Indonesians will vote in June. Can they escape from the dead hand of past elections?
Indonesian newspapers say 1999 is the year that will decide Indonesia’s future, but that the coming elections have the potential for national disaster. As I write, the remnant national assembly (DPR) has just completed negotiating rules for the June elections (see box). A legislature stacked with people from the Suharto regime, now called the Corruption, Collusion and Nepotism Order, had the task of reforming the system which put them in office. Initial comments on the reforms have been mixed. Will the laws be widely accepted? If they are, will the elections implemented under them be seen as fair enough to give the elected government a chance to govern?
To consider those questions we need to consider what elections are supposed to do, and then what they have been expected to do in Indonesia.
Democratic theory sees elections as opportunities for the people to have their say. It imagines equal, independent and enlightened citizens. Votes are conceived as calculated decisions about who should govern, based on candidates’ policies and records. Government is made accountable to citizens who are empowered at the ballot box.
Even in the most homogenous and prosperous democracies, these assumptions are not fully realised. Election campaigns are not necessarily informative. Many voters do not make calculated decisions about their votes. Voters may be equal in the voting station, but they are far from equal in their wealth or capacity to influence the results. Many citizens of liberal democracies do not feel empowered by election process.
More recently, the authors of The politics of elections in Southeast Asia have focused on more mundane uses of elections. Elections, they say, may help Third World governments to appear democratic and therefore qualify for aid, investment and preferential trade from fellow ‘democracies’. Elections may also help to pacify the population. If people believe the election system is ‘fair’ they may be willing to wait for their turn to win. If citizens believe that they have had a voice and that the winning parties have received a mandate from the people they may be more willing to obey authority and to refrain from street politics.
The Suharto government never intended to empower people. It wanted elections that pacified the population and justified foreign aid. Its elections, called ‘festivals of democracy’ aimed to generate enthusiastic participation without risking power. The two political parties were meant to be supporting cast in the victory of the government party. To create the appearance of choice at a ritual without choice, the Suharto government put in place one of the most comprehensively engineered electoral processes in the world.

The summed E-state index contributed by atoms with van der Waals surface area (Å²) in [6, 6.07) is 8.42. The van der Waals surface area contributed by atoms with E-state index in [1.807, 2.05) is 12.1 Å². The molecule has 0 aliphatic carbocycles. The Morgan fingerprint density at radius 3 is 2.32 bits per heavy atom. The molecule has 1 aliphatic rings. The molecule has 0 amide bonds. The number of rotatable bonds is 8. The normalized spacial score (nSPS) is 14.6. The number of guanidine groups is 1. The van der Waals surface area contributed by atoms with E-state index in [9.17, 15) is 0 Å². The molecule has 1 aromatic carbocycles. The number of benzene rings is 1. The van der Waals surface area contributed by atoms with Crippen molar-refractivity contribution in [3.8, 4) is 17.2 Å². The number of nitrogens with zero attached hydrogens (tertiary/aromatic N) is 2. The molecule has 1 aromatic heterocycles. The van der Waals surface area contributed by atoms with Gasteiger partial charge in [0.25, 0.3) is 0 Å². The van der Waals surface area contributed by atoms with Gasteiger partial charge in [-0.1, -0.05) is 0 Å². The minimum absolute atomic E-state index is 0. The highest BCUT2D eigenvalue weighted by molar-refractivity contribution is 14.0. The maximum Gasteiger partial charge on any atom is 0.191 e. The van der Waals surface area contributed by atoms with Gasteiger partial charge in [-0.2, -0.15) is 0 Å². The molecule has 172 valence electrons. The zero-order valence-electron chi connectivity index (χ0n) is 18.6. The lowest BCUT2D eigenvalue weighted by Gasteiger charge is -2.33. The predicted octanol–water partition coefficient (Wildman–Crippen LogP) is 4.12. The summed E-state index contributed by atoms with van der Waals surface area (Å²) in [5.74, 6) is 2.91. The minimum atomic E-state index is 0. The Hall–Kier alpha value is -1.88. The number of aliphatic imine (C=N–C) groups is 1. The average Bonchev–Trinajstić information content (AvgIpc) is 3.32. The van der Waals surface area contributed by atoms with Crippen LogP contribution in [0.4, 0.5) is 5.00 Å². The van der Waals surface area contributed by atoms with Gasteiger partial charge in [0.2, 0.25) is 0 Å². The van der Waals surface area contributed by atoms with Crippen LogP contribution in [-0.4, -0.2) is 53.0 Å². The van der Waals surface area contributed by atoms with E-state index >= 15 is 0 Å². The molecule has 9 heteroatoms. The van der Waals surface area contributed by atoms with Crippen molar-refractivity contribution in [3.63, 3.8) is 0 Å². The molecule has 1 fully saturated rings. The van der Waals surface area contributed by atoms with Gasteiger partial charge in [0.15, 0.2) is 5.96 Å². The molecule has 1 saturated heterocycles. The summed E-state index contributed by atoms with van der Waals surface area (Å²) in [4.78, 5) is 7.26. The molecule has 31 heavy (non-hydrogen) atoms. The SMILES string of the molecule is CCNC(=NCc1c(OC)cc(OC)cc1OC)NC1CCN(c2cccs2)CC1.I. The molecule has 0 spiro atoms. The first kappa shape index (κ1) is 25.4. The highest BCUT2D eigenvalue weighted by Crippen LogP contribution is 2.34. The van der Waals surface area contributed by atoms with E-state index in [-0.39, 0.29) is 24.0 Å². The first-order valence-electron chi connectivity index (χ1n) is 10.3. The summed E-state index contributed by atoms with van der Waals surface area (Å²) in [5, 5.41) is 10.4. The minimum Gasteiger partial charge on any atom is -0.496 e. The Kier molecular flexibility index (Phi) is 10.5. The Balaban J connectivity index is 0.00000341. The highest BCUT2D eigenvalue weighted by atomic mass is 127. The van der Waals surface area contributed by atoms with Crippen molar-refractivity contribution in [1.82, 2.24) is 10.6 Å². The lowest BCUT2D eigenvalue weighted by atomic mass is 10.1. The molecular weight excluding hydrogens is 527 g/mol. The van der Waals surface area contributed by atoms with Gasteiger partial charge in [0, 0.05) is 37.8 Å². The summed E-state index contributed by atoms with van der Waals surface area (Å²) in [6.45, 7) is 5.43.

It began by reducing the stakes. The presidency was not filled through popular elections. Instead, the president was ‘elected’ by a mainly appointed super-parliament (MPR). The MPR consisted of 500 representatives from the national assembly (DPR), of whom 75 were military appointed by the president, plus an additional 500 presidential appointees. The voters’ choice was limited to 42.5% of the body that elects the president, and 85% of the seats in a rubber-stamp national assembly.
Since 1977 only three parties have been permitted to contest elections. They are the state party, Golkar, which had unparalleled access to private donations, and to the resources of the state, and two government-manipulated, cash-strapped, badly divided political parties, PDI (the Indonesian Democratic Party) and PPP (the United Development Party).
The government allowed only a brief campaign period. Parties found it difficult to organise outside the campaign period. Government officials, also Golkar cadre, were able to influence voters before the campaign, or during the ‘quiet week’ before the poll. The government restricted popular campaign symbols, screened prospective candidates, and banned critical campaigners. It intervened frequently to remove outspoken politicians. It also detained or threatened those who proposed an election boycott.